To the editor: The California section in Sunday’s print edition of the Los Angeles Times offered a seemingly unrelated series of articles — one having to do with lobbyists for the soda industry, one focusing on a dilapidated softball field in Inglewood, and the third describing how many litigants in our courtrooms are not represented by counsel — but that together paint a bleak picture of poverty in America.
Justice simply is not possible without adequate access to counsel. The quality of education cannot depend on the wealth of a neighborhood. The influence of powerful lobbyists cannot be allowed to trump the interests of the poor.
To alleviate poverty, a multitude of seemingly unrelated actions across many disciplines must take place. We won't end homelessness simply by building more homes, we won’t fix education simply by repairing facilities, and we won’t get rid of lobbyists’ influence only by re-ordering our priorities.
We have to look not only at education, housing and legal aid, but also environmental issues, food insecurity, the safety net, immigration, philanthropy, access to medical care, the changing nature of work, equality of pay and opportunity, diversity, transportation issues and so much more.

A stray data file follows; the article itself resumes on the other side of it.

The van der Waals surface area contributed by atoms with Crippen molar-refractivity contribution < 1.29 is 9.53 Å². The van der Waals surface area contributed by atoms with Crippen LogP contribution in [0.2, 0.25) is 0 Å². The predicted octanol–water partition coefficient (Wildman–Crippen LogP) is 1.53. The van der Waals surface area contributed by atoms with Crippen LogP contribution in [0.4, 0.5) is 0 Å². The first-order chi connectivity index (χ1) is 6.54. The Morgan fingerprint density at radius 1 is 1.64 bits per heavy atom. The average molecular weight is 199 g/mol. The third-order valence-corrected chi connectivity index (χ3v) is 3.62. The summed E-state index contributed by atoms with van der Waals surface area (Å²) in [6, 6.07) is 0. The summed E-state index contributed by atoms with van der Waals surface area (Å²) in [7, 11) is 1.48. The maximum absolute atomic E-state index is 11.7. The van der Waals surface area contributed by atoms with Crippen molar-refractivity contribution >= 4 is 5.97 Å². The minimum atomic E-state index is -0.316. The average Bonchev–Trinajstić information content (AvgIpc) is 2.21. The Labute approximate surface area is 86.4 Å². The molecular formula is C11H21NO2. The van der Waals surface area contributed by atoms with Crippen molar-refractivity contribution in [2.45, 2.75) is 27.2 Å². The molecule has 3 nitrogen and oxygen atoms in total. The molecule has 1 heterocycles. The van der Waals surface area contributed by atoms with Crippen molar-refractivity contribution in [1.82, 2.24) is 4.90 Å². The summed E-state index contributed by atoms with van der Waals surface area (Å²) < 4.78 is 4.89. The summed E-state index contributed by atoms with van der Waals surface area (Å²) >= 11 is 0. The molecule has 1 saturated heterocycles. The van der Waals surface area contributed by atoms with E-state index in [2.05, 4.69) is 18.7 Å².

David A. Lash, Beverly Hills
To the editor: As a past president of the Inglewood Unified School District Board of Education, I am disappointed about the condition of Morningside High School’s athletic fields, as described by columnist Steve Lopez. Our student athletes deserve better.
While Lopez accurately described Morningside’s fields, he failed to fairly represent what is truly going on in our school district. Facilities improvements are occurring, although not as fast as we would like to see.
State administrator Thelma Meléndez de Santa Ana and the school board have committed to using the $90 million in voter-approved bonds to improve our facilities. Obviously, the plan for Morningside has not been fully implemented, but had Lopez visited Morningside’s indoor swimming pool, he would have seen the repairs made to it.
There is no denying that Inglewood is experiencing a renaissance, but I can also say with confidence that better days are ahead for the school district. I invite Lopez to return and report the good things going on.
Margaret Richards-Bowers, Ladera Heights